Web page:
What happens to a news reporter when she can’t report the news without breaking into tears? This is the problem Coralie Threlfell faces in Soft Features, a wise and witty novel set in Maine in 1994 about an overly empathetic public radio journalist whose attempts to find cheerful stories, or soft features, take her on a series of misadventures that only prove – time and again, in surprising ways – that even compassion is not for the faint of heart.
“I don’t believe The Great Public Radio Novel has been written. Until now. Avid NPR listeners (like me) will lap up Gillian Burnes’s Soft Features for its insight– through the character of reporter Coralie Threlfell– into the way those great audio stories get thought up, and put together for the air. Thoroughly professional but subject to puzzling emotional stumbles, Coralie is a great main character. And the book has great Maine character, showing an affinity for the quirky customers and people of the Pine Tree State. An excellent job all around.”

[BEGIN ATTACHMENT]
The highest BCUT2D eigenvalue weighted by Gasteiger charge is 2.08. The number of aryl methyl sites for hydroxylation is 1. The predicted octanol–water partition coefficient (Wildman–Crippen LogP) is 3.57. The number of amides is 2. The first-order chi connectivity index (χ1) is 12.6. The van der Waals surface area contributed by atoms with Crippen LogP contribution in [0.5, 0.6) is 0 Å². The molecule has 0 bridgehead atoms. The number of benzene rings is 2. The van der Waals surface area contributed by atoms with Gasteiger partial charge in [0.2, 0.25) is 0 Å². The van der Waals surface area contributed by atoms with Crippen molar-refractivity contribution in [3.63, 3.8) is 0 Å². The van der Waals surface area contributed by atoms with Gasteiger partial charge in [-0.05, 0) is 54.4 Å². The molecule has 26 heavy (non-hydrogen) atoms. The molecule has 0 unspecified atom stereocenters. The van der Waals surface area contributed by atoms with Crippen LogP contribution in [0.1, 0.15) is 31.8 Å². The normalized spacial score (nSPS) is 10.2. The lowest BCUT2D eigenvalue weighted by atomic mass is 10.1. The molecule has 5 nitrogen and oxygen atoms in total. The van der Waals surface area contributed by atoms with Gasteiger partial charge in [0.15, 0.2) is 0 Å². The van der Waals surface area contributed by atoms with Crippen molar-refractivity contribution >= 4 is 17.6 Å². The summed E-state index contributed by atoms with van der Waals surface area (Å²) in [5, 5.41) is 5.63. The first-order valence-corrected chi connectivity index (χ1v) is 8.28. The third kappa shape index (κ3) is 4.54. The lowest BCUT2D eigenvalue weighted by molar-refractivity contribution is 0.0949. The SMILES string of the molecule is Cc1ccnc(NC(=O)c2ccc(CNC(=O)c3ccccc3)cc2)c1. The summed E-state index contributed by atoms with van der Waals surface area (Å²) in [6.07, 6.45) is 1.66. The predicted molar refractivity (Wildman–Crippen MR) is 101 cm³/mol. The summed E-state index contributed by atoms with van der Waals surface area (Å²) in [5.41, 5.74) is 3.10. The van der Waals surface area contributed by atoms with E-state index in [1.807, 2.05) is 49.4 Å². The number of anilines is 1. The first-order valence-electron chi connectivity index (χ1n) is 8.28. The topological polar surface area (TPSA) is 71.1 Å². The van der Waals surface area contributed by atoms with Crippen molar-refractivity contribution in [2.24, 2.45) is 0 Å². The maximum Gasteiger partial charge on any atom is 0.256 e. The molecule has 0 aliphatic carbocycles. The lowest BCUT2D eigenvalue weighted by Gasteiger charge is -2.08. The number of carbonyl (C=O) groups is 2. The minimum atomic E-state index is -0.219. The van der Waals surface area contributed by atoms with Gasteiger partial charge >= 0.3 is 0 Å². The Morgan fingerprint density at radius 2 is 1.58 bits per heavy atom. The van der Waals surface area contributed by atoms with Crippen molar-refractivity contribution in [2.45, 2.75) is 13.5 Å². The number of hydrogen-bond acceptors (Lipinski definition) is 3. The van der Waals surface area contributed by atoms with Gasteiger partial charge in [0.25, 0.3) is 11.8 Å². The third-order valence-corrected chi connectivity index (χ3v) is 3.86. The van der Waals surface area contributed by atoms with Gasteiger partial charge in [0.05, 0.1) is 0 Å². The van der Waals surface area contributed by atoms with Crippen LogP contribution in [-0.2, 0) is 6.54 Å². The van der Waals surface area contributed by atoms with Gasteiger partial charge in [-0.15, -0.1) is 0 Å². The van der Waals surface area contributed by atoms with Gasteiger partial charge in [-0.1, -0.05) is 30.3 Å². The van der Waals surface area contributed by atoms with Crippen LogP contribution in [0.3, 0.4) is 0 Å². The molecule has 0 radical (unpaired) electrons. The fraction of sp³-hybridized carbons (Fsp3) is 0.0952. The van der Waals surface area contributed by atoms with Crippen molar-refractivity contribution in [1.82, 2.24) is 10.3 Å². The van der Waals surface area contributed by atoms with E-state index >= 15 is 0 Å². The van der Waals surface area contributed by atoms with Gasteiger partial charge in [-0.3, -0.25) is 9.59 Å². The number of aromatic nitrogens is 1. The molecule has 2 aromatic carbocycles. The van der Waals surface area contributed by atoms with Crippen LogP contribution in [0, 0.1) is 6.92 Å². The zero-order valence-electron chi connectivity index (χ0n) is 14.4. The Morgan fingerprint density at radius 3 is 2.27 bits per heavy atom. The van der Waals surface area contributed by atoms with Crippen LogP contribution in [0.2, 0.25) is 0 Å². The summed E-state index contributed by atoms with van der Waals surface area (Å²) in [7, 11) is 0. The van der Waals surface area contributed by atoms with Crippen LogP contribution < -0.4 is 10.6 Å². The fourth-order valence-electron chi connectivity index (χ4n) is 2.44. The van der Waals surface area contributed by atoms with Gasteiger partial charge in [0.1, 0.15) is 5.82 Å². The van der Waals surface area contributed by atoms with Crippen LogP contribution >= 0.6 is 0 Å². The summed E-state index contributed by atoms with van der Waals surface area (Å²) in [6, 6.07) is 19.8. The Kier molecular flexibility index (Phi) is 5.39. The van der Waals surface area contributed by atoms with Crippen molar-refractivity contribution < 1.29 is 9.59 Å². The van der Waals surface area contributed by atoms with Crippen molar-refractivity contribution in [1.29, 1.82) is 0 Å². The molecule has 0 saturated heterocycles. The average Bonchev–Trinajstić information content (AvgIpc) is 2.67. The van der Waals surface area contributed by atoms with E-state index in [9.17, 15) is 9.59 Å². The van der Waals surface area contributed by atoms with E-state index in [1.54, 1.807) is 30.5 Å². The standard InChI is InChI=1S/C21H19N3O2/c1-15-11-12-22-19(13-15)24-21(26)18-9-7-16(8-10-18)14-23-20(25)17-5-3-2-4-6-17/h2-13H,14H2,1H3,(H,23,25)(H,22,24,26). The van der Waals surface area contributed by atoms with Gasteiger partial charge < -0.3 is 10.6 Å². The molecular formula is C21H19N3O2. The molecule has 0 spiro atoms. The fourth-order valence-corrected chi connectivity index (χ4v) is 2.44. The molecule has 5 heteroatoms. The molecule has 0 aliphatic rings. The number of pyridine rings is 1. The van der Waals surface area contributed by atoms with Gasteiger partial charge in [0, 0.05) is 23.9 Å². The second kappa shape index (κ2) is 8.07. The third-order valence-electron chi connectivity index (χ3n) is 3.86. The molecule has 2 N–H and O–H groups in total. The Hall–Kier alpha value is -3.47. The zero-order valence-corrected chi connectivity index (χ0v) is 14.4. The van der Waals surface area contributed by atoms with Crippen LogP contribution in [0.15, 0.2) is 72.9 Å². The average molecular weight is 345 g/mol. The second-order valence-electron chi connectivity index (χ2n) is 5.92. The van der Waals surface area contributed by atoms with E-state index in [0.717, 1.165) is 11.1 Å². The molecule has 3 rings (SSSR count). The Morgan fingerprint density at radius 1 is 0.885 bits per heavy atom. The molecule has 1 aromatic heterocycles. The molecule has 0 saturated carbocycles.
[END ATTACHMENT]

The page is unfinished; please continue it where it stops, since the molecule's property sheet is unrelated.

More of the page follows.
– Ben Yagoda, author of About Town: The New Yorker and the World It Made
“A warmhearted, humorous, honest look at what it’s like to be human right now, Soft Features speaks directly to the existential dread in all of us. I mean that in the best possible way. Gillian Burnes’s novel may or may not make you feel less anxious about the world, but it will absolutely make you feel less alone in it.”
– Jill Twiss, author of Last Week Tonight with John Oliver Presents: A Day in the Life of Marlon Bundo